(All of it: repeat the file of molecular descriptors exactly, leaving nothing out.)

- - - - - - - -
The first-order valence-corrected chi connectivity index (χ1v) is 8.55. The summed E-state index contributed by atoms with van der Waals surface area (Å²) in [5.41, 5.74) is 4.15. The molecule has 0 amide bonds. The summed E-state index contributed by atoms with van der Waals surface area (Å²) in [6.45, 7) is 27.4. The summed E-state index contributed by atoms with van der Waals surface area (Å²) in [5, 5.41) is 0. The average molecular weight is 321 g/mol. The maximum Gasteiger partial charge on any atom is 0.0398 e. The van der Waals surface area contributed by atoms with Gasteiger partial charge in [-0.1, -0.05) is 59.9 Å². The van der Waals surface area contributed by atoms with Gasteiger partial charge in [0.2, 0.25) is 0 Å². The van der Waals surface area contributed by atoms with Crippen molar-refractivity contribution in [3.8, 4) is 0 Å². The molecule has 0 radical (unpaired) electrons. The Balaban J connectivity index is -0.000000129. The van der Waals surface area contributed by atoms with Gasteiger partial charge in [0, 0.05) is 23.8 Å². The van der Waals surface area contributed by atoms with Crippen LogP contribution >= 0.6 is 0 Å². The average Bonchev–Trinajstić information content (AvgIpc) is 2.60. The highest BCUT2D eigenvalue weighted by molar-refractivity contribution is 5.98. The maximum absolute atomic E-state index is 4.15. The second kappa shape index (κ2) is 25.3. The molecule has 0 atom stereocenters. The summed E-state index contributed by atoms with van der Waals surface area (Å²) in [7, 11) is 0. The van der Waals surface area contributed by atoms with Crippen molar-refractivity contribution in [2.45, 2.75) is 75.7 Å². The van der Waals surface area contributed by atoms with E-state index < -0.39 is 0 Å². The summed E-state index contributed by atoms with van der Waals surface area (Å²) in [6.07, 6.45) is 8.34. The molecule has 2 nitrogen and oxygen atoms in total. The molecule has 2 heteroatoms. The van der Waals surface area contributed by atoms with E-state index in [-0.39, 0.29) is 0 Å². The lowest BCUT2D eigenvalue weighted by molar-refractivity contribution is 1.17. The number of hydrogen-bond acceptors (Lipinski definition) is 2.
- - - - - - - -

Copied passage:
The first-order valence-corrected chi connectivity index (χ1v) is 8.55. The summed E-state index contributed by atoms with van der Waals surface area (Å²) in [5.41, 5.74) is 4.15. The molecule has 0 amide bonds. The summed E-state index contributed by atoms with van der Waals surface area (Å²) in [6.45, 7) is 27.4. The summed E-state index contributed by atoms with van der Waals surface area (Å²) in [5, 5.41) is 0. The average molecular weight is 321 g/mol. The maximum Gasteiger partial charge on any atom is 0.0398 e. The van der Waals surface area contributed by atoms with Gasteiger partial charge in [-0.1, -0.05) is 59.9 Å². The van der Waals surface area contributed by atoms with Gasteiger partial charge in [0.2, 0.25) is 0 Å². The van der Waals surface area contributed by atoms with Crippen molar-refractivity contribution in [3.8, 4) is 0 Å². The molecule has 0 radical (unpaired) electrons. The Balaban J connectivity index is -0.000000129. The van der Waals surface area contributed by atoms with Gasteiger partial charge in [0, 0.05) is 23.8 Å². The van der Waals surface area contributed by atoms with Crippen LogP contribution >= 0.6 is 0 Å². The average Bonchev–Trinajstić information content (AvgIpc) is 2.60. The highest BCUT2D eigenvalue weighted by molar-refractivity contribution is 5.98. The maximum absolute atomic E-state index is 4.15. The second kappa shape index (κ2) is 25.3. The molecule has 0 atom stereocenters. The summed E-state index contributed by atoms with van der Waals surface area (Å²) in [7, 11) is 0. The van der Waals surface area contributed by atoms with Crippen molar-refractivity contribution in [2.45, 2.75) is 75.7 Å². The van der Waals surface area contributed by atoms with E-state index < -0.39 is 0 Å². The summed E-state index contributed by atoms with van der Waals surface area (Å²) in [6.07, 6.45) is 8.34. The molecule has 2 nitrogen and oxygen atoms in total. The molecule has 2 heteroatoms. The van der Waals surface area contributed by atoms with E-state index in [-0.39, 0.29) is 0 Å². The lowest BCUT2D eigenvalue weighted by molar-refractivity contribution is 1.17. The number of hydrogen-bond acceptors (Lipinski definition) is 2.